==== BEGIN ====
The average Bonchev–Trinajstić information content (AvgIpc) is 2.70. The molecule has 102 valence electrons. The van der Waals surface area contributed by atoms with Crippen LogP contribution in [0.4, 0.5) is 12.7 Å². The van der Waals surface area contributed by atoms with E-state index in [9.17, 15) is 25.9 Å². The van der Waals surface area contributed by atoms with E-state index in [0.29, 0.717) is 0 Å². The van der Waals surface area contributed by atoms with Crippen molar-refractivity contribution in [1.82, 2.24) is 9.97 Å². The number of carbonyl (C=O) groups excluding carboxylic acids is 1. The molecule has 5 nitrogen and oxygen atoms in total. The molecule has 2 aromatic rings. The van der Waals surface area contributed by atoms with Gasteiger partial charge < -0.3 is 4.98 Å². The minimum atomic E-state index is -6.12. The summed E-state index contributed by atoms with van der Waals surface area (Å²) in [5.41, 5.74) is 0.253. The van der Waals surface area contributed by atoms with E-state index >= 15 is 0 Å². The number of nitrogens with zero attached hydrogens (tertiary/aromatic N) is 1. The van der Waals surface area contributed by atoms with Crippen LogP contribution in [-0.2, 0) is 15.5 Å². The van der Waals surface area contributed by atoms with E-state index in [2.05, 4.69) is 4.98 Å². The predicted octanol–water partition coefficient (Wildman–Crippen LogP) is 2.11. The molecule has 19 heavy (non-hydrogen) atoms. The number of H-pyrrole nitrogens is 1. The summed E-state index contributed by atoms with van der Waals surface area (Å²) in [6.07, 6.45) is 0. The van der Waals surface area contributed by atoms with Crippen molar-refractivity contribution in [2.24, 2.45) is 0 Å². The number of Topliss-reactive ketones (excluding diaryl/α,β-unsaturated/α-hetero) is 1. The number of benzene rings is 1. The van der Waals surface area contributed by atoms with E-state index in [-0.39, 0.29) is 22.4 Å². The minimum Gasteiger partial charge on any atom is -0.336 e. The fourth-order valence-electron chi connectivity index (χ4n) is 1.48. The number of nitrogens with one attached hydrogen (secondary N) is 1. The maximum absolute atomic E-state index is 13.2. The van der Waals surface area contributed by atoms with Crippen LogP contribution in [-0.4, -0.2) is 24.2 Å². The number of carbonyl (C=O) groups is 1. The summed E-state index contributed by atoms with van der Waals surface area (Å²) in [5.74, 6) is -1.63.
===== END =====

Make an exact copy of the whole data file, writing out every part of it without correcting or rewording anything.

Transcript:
The average Bonchev–Trinajstić information content (AvgIpc) is 2.70. The molecule has 102 valence electrons. The van der Waals surface area contributed by atoms with Crippen LogP contribution in [0.4, 0.5) is 12.7 Å². The van der Waals surface area contributed by atoms with E-state index in [9.17, 15) is 25.9 Å². The van der Waals surface area contributed by atoms with E-state index in [0.29, 0.717) is 0 Å². The van der Waals surface area contributed by atoms with Crippen molar-refractivity contribution in [1.82, 2.24) is 9.97 Å². The number of carbonyl (C=O) groups excluding carboxylic acids is 1. The molecule has 5 nitrogen and oxygen atoms in total. The molecule has 2 aromatic rings. The van der Waals surface area contributed by atoms with Gasteiger partial charge < -0.3 is 4.98 Å². The minimum atomic E-state index is -6.12. The summed E-state index contributed by atoms with van der Waals surface area (Å²) in [5.41, 5.74) is 0.253. The van der Waals surface area contributed by atoms with E-state index >= 15 is 0 Å². The number of nitrogens with zero attached hydrogens (tertiary/aromatic N) is 1. The van der Waals surface area contributed by atoms with Crippen LogP contribution in [-0.2, 0) is 15.5 Å². The van der Waals surface area contributed by atoms with E-state index in [2.05, 4.69) is 4.98 Å². The predicted octanol–water partition coefficient (Wildman–Crippen LogP) is 2.11. The molecule has 19 heavy (non-hydrogen) atoms. The number of H-pyrrole nitrogens is 1. The summed E-state index contributed by atoms with van der Waals surface area (Å²) in [6.07, 6.45) is 0. The van der Waals surface area contributed by atoms with Crippen molar-refractivity contribution in [2.24, 2.45) is 0 Å². The number of Topliss-reactive ketones (excluding diaryl/α,β-unsaturated/α-hetero) is 1. The number of benzene rings is 1. The van der Waals surface area contributed by atoms with E-state index in [-0.39, 0.29) is 22.4 Å². The minimum Gasteiger partial charge on any atom is -0.336 e. The fourth-order valence-electron chi connectivity index (χ4n) is 1.48. The number of nitrogens with one attached hydrogen (secondary N) is 1. The maximum absolute atomic E-state index is 13.2. The van der Waals surface area contributed by atoms with Crippen LogP contribution in [-0.4, -0.2) is 24.2 Å². The number of carbonyl (C=O) groups is 1. The summed E-state index contributed by atoms with van der Waals surface area (Å²) in [5.74, 6) is -1.63.